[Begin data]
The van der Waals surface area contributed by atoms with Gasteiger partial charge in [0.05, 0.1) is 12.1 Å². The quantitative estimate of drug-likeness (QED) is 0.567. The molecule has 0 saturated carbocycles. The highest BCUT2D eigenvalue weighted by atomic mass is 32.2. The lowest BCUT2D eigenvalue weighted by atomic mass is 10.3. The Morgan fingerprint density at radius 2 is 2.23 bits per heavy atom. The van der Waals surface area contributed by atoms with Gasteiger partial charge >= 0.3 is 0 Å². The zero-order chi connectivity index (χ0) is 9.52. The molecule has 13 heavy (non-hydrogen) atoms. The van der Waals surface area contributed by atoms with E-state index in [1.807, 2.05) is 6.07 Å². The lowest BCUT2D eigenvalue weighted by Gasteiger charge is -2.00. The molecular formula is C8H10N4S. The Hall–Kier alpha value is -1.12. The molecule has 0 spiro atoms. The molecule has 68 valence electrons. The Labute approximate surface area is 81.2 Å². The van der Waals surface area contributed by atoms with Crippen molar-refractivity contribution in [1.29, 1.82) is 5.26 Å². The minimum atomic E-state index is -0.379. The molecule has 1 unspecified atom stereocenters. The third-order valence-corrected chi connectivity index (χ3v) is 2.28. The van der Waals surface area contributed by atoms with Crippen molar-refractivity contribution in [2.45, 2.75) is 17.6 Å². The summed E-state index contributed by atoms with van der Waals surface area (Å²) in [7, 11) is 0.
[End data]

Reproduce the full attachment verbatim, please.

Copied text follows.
The van der Waals surface area contributed by atoms with Gasteiger partial charge in [0.05, 0.1) is 12.1 Å². The quantitative estimate of drug-likeness (QED) is 0.567. The molecule has 0 saturated carbocycles. The highest BCUT2D eigenvalue weighted by atomic mass is 32.2. The lowest BCUT2D eigenvalue weighted by atomic mass is 10.3. The Morgan fingerprint density at radius 2 is 2.23 bits per heavy atom. The van der Waals surface area contributed by atoms with Gasteiger partial charge >= 0.3 is 0 Å². The zero-order chi connectivity index (χ0) is 9.52. The molecule has 13 heavy (non-hydrogen) atoms. The van der Waals surface area contributed by atoms with E-state index in [1.807, 2.05) is 6.07 Å². The lowest BCUT2D eigenvalue weighted by Gasteiger charge is -2.00. The molecular formula is C8H10N4S. The Hall–Kier alpha value is -1.12. The molecule has 0 spiro atoms. The molecule has 68 valence electrons. The Labute approximate surface area is 81.2 Å². The van der Waals surface area contributed by atoms with Crippen molar-refractivity contribution in [1.29, 1.82) is 5.26 Å². The minimum atomic E-state index is -0.379. The molecule has 1 unspecified atom stereocenters. The third-order valence-corrected chi connectivity index (χ3v) is 2.28. The van der Waals surface area contributed by atoms with Crippen molar-refractivity contribution in [2.45, 2.75) is 17.6 Å². The summed E-state index contributed by atoms with van der Waals surface area (Å²) in [7, 11) is 0.